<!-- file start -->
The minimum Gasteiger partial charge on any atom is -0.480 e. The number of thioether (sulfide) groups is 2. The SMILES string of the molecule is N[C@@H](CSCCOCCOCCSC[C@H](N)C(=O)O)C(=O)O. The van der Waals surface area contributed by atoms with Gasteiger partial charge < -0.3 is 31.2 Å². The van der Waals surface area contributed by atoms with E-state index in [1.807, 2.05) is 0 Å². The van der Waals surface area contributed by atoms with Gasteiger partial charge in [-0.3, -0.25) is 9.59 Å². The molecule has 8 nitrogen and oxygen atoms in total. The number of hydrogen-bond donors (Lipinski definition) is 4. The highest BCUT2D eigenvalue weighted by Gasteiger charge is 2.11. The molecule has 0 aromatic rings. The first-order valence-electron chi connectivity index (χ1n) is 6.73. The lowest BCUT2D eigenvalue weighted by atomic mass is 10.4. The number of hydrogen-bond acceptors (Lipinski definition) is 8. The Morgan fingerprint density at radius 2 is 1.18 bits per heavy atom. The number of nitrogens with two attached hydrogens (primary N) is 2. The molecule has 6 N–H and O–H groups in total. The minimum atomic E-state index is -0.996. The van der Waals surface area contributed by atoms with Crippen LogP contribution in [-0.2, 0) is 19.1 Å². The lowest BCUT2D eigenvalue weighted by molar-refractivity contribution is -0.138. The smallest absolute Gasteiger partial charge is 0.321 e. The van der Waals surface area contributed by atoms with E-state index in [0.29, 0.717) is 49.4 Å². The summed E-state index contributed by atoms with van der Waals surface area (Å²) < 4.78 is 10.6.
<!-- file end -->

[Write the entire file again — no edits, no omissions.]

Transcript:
The minimum Gasteiger partial charge on any atom is -0.480 e. The number of thioether (sulfide) groups is 2. The SMILES string of the molecule is N[C@@H](CSCCOCCOCCSC[C@H](N)C(=O)O)C(=O)O. The van der Waals surface area contributed by atoms with Gasteiger partial charge < -0.3 is 31.2 Å². The van der Waals surface area contributed by atoms with E-state index in [1.807, 2.05) is 0 Å². The van der Waals surface area contributed by atoms with Gasteiger partial charge in [-0.3, -0.25) is 9.59 Å². The molecule has 8 nitrogen and oxygen atoms in total. The number of hydrogen-bond donors (Lipinski definition) is 4. The highest BCUT2D eigenvalue weighted by Gasteiger charge is 2.11. The molecule has 0 aromatic rings. The first-order valence-electron chi connectivity index (χ1n) is 6.73. The lowest BCUT2D eigenvalue weighted by atomic mass is 10.4. The number of hydrogen-bond acceptors (Lipinski definition) is 8. The Morgan fingerprint density at radius 2 is 1.18 bits per heavy atom. The number of nitrogens with two attached hydrogens (primary N) is 2. The molecule has 6 N–H and O–H groups in total. The minimum atomic E-state index is -0.996. The van der Waals surface area contributed by atoms with Crippen LogP contribution in [-0.2, 0) is 19.1 Å². The lowest BCUT2D eigenvalue weighted by molar-refractivity contribution is -0.138. The smallest absolute Gasteiger partial charge is 0.321 e. The van der Waals surface area contributed by atoms with E-state index in [0.29, 0.717) is 49.4 Å². The summed E-state index contributed by atoms with van der Waals surface area (Å²) < 4.78 is 10.6.